Access via Public Transportation: From Tokyo Station, take the Tokaido Line to Kozu Station, at which point the train will change to the Gotemba Line. Continue on this train until you reach Yamakita Station. From here, the falls are 30 minutes away on foot.
5. Hossawa Falls - Tokyo Prefecture
While not the only waterfall in Tokyo Prefecture, Hossawa Falls is the only one to be included in the list of the 100 best waterfalls in Japan. Located in the tiny village of Hinohara on the outskirts of Tokyo, it’s reachable in under two hours from the city center via public transportation.
The four-tiered waterfall stretches over a total of 62 meters to its base. Local legends say that a massive snake lives in the pool where the water from Hossawa Falls collects. This could explain why the most popular time of year to visit is in the winter, when the falls are completely frozen over. That being said, the falls warrant a visit at any time of year… but maybe keep your feet out of the water, just in case.
Access via Public Transportation: From Shinjuku Station, take the Chuo Line to Haijima Station. Once here, the train will change to the Itsukaichi Line. Continue on this train until Musashi-Itsukaichi Station. From here, take a bus from bus stop 1 to Hossawa no Taki Iriguchi bus stop, at which point the Hossawa Falls will be 10 minutes away on foot.
6. Shiraito Falls - Shizuoka Prefecture
Fed by the waters of nearby Mount Fuji, Shiraito Falls may not be the tallest falls on our list at just 20 meters high, but it is without a doubt one of the most captivating. The name Shiraito translates to, “white threads”. It has been dubbed as such because rather than one central stream of water, the falls consist of hundreds of individual streams stretching across a 150 meter-wide rockface, resembling flowing white threads.
The falls are typically at their most impressive in late spring as snow from Mount Fuji begins to melt. This spot is also popular with hikers and nature photographers in autumn as the fall colors beautifully accent these flowing strands of water. As an added bonus, another waterfall, Otodome Falls, is just a five minute walk away.
Access via Public Transportation: From Tokyo Station, take the highway bus from the Yaesu South Exit for approximately 3 hours until you reach Shiraito no Taki bus stop.
7. Fukuroda Falls - Ibaraki Prefecture
Accompanying Kegon Falls on the list of the three most beautiful waterfalls in Japan is Fukuroda Falls in Ibaraki Prefecture. Set amongst the picturesque mountain town of Daigo, it is the tallest waterfall on our list at 120 meters high. The fall is spread out over four tiers, all of which can be seen from its upper observation deck. Though technically a separate waterfall, Namase Waterfall, which can be seen along Fukuroda’s hiking path, feeds into Fukuroda Falls as well and could be considered a fifth tier to this already impressive display.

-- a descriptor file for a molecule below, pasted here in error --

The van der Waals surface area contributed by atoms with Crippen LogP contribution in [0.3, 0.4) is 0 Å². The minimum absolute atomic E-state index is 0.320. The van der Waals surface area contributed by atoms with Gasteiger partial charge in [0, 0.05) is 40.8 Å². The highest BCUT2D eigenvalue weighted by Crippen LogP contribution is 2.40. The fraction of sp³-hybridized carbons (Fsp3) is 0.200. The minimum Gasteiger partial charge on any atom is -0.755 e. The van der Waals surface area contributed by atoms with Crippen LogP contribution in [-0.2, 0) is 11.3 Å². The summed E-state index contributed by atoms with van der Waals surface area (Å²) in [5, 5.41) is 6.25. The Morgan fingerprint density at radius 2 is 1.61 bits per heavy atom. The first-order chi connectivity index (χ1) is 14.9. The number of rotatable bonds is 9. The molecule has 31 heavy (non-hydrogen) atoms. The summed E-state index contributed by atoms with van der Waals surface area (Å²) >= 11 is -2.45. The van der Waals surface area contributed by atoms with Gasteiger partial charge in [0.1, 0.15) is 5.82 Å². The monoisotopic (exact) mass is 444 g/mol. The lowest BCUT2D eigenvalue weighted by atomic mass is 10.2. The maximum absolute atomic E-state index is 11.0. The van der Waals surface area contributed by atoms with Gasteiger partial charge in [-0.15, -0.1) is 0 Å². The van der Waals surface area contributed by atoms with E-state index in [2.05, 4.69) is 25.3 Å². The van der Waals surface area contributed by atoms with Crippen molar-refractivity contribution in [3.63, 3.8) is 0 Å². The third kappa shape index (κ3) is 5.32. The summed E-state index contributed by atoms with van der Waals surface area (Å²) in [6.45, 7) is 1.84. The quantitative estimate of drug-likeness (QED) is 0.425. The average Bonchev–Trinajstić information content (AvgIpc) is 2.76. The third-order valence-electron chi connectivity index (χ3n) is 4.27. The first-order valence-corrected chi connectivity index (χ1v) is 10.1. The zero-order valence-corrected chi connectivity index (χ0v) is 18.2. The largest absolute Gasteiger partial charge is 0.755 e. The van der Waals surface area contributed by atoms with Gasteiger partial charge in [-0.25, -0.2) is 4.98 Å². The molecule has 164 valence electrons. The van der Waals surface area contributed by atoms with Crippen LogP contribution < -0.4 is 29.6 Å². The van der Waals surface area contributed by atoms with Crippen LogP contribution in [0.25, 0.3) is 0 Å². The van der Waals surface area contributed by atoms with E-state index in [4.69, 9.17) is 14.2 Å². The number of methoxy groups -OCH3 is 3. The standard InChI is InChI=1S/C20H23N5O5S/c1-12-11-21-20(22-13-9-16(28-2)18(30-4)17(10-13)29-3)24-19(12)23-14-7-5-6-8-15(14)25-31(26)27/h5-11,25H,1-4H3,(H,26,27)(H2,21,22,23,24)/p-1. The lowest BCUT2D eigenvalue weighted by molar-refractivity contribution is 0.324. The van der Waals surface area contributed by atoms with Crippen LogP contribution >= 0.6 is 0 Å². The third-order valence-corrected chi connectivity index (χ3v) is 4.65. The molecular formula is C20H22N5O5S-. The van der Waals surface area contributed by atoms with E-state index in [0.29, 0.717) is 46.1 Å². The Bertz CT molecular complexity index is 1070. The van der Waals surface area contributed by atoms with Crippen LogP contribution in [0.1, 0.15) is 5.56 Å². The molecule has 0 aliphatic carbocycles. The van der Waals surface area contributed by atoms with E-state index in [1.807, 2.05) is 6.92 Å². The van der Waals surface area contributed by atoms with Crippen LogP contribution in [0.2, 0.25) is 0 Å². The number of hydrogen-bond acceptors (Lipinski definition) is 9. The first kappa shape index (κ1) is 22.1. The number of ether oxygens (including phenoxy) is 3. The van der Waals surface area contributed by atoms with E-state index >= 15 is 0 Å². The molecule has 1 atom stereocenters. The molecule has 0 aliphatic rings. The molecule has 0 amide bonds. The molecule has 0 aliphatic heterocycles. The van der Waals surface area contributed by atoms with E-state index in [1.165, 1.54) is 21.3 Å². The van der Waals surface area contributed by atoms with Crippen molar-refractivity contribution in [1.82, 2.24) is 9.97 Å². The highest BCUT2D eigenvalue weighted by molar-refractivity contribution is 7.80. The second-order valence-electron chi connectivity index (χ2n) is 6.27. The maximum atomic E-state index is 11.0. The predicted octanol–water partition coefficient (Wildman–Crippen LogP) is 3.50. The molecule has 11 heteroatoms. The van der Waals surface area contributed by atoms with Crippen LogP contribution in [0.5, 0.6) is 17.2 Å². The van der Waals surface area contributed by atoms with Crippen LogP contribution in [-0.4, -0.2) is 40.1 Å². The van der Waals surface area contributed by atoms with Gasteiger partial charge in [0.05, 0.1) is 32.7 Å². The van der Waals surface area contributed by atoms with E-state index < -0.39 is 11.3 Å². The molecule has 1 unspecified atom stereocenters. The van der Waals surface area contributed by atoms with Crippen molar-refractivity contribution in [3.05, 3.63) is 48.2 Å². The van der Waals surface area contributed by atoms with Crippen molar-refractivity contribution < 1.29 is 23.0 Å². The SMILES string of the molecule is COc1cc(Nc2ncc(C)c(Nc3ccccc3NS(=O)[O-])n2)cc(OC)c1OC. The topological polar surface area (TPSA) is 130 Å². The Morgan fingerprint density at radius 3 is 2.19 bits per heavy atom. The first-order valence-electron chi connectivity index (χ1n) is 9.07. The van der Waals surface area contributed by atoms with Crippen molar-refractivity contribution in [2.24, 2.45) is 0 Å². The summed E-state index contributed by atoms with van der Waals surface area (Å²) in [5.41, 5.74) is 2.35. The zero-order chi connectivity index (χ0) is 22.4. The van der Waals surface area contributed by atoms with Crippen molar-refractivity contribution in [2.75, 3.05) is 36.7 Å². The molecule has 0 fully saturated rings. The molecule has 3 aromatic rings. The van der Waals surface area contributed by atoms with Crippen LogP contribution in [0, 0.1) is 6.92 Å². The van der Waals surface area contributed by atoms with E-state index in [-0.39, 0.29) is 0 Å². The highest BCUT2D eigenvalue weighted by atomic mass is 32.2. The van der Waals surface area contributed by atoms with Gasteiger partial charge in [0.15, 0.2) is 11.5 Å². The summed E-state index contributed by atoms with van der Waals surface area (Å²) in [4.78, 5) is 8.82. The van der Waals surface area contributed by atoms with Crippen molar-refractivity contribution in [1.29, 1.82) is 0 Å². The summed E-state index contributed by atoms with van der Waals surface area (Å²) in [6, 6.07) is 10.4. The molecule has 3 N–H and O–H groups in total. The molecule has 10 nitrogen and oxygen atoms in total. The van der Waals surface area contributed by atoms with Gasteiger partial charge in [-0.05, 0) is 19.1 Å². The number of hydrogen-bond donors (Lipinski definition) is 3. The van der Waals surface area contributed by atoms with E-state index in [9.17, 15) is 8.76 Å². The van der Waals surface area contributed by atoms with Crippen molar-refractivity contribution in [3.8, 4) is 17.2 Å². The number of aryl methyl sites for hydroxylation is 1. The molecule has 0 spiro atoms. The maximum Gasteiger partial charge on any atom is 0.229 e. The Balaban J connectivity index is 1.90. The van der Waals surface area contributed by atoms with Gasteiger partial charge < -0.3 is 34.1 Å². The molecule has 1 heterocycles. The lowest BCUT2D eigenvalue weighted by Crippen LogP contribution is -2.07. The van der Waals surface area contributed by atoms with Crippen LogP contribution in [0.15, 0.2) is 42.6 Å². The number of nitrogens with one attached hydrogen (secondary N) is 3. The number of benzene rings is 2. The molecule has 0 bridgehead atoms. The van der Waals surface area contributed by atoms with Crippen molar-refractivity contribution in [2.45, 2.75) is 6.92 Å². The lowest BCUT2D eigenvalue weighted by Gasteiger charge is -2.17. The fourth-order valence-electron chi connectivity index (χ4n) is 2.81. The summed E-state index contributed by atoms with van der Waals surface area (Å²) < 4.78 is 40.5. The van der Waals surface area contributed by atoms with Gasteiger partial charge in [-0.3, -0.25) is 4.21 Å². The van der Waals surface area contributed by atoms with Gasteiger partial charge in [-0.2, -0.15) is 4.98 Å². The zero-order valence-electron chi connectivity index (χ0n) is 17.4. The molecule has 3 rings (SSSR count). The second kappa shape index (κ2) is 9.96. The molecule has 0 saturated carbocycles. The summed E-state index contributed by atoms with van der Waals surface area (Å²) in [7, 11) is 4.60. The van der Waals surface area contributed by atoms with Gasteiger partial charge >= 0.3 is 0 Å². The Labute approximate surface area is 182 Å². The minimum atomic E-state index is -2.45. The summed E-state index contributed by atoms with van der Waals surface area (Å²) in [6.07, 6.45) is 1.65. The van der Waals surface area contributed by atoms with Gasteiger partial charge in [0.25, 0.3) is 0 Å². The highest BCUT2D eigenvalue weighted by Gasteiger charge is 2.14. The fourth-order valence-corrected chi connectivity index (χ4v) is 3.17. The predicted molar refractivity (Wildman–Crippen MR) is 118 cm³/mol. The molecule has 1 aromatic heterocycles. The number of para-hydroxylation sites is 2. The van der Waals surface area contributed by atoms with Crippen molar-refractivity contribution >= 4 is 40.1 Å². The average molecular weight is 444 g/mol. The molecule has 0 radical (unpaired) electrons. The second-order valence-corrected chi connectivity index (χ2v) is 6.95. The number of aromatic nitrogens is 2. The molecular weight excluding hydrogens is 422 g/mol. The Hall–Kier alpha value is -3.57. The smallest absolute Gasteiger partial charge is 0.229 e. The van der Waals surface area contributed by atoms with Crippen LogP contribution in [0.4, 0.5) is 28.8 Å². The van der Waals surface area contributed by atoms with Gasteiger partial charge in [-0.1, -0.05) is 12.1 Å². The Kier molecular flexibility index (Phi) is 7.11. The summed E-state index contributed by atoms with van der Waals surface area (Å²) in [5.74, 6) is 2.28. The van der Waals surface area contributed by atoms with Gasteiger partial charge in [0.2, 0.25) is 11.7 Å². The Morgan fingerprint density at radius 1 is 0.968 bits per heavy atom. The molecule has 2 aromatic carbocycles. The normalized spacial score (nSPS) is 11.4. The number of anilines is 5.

Nature lovers will find new reasons to visit Fukuroda Falls with every changing season. In late spring through summer, melting snow and ice makes its way down the rockface in powerful, overflowing streams. In autumn, the now tamer falls are highlighted by deep red and yellow foliage. On rare occasions when winter temperatures drop low enough, the falls will freeze over, creating an incredible moment, seemingly locked in time. Between November and February, Fukuroda Falls also takes part in the winter tradition of Illuminations. After dark, the falls are lit with colorful moving lights and accompanied with ambient music to create a surreal, magical mood.
Access via Public Transportation: From Ueno Station, take the Hitachi-Tokiwa or Joban Line from to Mito Station. Then, change to the Suigun Line to Fukuroda. Once here, take the bus from Fukuroda station to Takimoto bus stop.
8. Ryuzu Waterfall - Tochigi Prefecture
Located within walking distance from the previously mentioned Kegon Falls, Ryuzu Waterfall is another must-see waterfall in Nikko. Its name, which translates to “dragon’s head” comes from the unique forked path of the fall which bears a resemblance to its namesake. In autumn, the rich colors of the foliage invoke an appropriately fiery ambiance to the scene.
Ryuzu Waterfall can be enjoyed from the free observation deck located at the back of a nearby teahouse. What better way to spend an autumn afternoon than by sipping matcha, surrounded by nature, with the soothing sounds of flowing water as your soundtrack? After some hot tea and traditional Japanese sweets, you’ll be ready to enjoy all of the natural beauty that Nikko has to offer.
Access via Public Transportation: From Nikko Station, take the Tobu bus bound for Yumoto Onsen and get off at the Ryuzu no Taki bus stop. The ride takes approximately one hour and costs 1400 yen.
Beautiful waterfalls near Tokyo
Despite being one of the world’s largest cities, you don’t need to travel far from Tokyo for an outdoorsy escape. When city life starts to feel a bit too hectic, a day trip to one of Japan’s many waterfalls could be just what you need to unwind.
*Prices and options mentioned are subject to change.
*Unless stated otherwise, all prices include tax.